Mia Bertelli grew up in the mountains of New Mexico, singing at every chance she could get. Her love of song led her to Vermont at the age of fifteen, where she dove into the polyphonic singing camps of Village Harmony like a penguin into the sea. Since then she has been filling kitchens, streets, concert halls, vegetable gardens, and public restrooms with song, both in the northeast and overseas. Her irrepressible inclination to harmonize and great love of playful nuance have mostly gotten her into all the right sorts of trouble, so she counts them among her blessings. (more…)
Susie Burke has been singing and performing since the early 80s, as a soloist, and a member of several bands and duos, the longest running being with David Surette. Her musical tastes and influences are varied, encompassing contemporary and traditional folk, swing, country, topical songs, and acapella singing, with detours along the way for Broadway showtunes and classic ballads. “She posesses one of the finest, purest ballad voices heard in folk music today” wrote Scott Alarik in the Boston Globe, noting that “her phrasing is unerringly devoted to the lyric…Burke displays a gift for pulling honest emotional chords – all too rare in these clever and cynical times.” (more…)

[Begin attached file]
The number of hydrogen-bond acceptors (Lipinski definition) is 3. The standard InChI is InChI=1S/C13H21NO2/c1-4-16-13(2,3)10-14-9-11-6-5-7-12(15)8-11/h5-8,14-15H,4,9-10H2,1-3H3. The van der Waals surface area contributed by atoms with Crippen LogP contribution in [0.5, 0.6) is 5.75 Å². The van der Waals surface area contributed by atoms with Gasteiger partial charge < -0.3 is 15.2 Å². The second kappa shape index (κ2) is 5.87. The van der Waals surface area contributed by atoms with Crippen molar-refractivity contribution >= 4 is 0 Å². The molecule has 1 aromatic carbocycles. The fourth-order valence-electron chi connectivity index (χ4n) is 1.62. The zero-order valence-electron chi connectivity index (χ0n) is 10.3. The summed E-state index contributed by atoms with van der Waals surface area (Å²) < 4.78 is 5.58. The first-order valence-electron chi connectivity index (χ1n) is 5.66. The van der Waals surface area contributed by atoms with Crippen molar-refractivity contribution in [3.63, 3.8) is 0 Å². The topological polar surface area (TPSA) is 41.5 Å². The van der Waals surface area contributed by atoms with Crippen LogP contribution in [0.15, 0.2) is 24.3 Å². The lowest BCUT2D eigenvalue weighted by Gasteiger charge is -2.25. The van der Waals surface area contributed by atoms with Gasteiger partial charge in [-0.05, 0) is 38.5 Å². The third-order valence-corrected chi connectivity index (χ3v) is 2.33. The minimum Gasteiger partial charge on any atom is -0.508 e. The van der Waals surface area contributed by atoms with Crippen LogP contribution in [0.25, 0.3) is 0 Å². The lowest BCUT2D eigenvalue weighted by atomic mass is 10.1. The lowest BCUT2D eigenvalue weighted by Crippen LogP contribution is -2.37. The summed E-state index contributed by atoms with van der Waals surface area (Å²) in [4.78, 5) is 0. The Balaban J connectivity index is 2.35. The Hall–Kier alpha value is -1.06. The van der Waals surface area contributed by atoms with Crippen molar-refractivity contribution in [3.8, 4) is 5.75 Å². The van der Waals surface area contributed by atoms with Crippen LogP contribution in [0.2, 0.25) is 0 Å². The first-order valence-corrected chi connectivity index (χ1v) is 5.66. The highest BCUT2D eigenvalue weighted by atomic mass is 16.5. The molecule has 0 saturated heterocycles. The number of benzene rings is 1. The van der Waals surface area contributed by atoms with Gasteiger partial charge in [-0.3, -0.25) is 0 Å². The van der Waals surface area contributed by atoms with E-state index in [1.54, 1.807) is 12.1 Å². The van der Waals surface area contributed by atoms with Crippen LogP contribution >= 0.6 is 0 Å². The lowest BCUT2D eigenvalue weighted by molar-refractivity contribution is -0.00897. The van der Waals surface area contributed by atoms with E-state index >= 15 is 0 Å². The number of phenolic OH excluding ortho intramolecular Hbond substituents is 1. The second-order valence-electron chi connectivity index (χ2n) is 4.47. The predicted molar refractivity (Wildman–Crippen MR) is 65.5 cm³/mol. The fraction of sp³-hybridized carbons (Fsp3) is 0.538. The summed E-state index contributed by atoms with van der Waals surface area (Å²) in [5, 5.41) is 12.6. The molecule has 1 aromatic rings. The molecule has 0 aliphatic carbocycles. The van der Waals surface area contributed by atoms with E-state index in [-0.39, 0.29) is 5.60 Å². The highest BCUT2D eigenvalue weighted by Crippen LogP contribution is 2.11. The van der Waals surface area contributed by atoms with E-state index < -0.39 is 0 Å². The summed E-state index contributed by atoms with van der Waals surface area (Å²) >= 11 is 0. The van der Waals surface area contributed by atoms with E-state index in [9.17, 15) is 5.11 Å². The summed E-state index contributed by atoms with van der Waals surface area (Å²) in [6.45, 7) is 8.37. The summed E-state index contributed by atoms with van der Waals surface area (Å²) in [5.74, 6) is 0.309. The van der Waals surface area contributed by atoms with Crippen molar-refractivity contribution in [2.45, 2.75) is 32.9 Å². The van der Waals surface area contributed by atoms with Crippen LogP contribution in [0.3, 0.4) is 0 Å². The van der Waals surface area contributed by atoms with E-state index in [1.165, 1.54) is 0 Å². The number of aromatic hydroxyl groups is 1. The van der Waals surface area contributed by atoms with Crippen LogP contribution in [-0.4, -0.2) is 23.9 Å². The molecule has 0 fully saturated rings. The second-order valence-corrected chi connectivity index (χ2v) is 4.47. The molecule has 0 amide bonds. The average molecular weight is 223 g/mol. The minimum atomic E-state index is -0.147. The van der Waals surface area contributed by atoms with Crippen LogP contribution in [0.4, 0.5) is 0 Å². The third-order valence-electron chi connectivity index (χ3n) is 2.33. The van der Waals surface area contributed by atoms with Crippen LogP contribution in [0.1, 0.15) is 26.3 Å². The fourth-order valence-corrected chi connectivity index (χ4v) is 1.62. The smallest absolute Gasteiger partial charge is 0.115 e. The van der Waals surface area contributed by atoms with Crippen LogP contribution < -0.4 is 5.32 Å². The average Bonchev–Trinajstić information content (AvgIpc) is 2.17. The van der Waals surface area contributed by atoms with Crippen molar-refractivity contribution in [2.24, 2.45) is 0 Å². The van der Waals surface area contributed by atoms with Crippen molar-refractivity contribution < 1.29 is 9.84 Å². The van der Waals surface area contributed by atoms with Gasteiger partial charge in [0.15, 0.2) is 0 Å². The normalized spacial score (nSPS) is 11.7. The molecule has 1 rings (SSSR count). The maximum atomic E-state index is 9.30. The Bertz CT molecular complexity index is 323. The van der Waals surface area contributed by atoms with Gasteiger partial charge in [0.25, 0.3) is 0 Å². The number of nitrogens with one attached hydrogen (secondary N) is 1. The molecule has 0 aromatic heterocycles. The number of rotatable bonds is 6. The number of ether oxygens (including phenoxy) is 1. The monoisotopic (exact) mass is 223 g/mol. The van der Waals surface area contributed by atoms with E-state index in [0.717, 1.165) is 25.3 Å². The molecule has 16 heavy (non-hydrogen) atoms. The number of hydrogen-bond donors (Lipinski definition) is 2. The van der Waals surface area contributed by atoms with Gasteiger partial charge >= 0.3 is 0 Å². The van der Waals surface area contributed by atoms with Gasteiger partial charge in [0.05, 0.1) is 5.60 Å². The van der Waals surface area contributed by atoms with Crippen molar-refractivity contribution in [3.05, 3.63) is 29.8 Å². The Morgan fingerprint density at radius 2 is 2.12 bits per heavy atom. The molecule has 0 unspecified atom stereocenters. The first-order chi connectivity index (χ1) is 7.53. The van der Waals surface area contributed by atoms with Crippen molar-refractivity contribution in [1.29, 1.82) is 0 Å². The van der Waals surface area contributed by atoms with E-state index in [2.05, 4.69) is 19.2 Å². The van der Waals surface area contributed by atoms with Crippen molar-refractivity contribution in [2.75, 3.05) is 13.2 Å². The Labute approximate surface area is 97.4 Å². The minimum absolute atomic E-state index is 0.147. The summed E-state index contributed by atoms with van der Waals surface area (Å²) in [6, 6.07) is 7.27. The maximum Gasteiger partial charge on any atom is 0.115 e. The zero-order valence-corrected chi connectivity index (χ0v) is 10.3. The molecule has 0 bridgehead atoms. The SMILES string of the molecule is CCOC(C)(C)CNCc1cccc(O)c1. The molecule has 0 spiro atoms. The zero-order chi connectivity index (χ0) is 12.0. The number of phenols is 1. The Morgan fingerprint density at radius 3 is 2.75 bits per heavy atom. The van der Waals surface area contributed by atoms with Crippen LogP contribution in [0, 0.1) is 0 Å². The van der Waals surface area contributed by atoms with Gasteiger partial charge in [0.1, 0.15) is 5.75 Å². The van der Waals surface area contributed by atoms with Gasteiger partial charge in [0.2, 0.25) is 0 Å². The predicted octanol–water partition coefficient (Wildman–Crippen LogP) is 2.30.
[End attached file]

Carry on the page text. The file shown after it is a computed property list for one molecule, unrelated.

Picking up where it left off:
Bennett Konesni grew up in Appleton, Maine, 10 miles downstream of Maine Fiddle Camp. He was naturally drawn into the strong communities of old-time music, sailing, and farming in the area. At thirteen he shipped as a deckhand aboard local schooners, sailing Penobscot Bay and learning the traditional work songs of the tall ships as he raised sails and hauled anchor. Later, at Middlebury College, Bennett co-founded the student farm and spent six months studying Zulu farming songs in South Africa. (more…)
Kaity teaches fiddle in Damariscotta and has played for dances for many years with The Maine Country Dance Orchestra, and with the band The Lady Bugs. A native of Great Britain, Kaity has brought many a fine tune from the British Isles to our local dances. Kaity also plays viola in the local community orchestra and has four children, all of whom play music and come to camp every year.
7 Creek Lane Damariscotta ME 044543 207-563-8440
Pam sings and plays several instruments in the folk trio, T-Acadie, is fiddler and singer for the Maine-based Cajun dance band, Jimmyjo & the Jumbol’Ayuhs, plays fiddle and mountain dulcimer in the contradance band, Scrod Pudding, and performs solo or with guitar player and caller Bill Olson. She is an accomplished tunesmith and has composed scores of tunes, from lively jigs and reels, to entrancing airs and beautiful waltzes.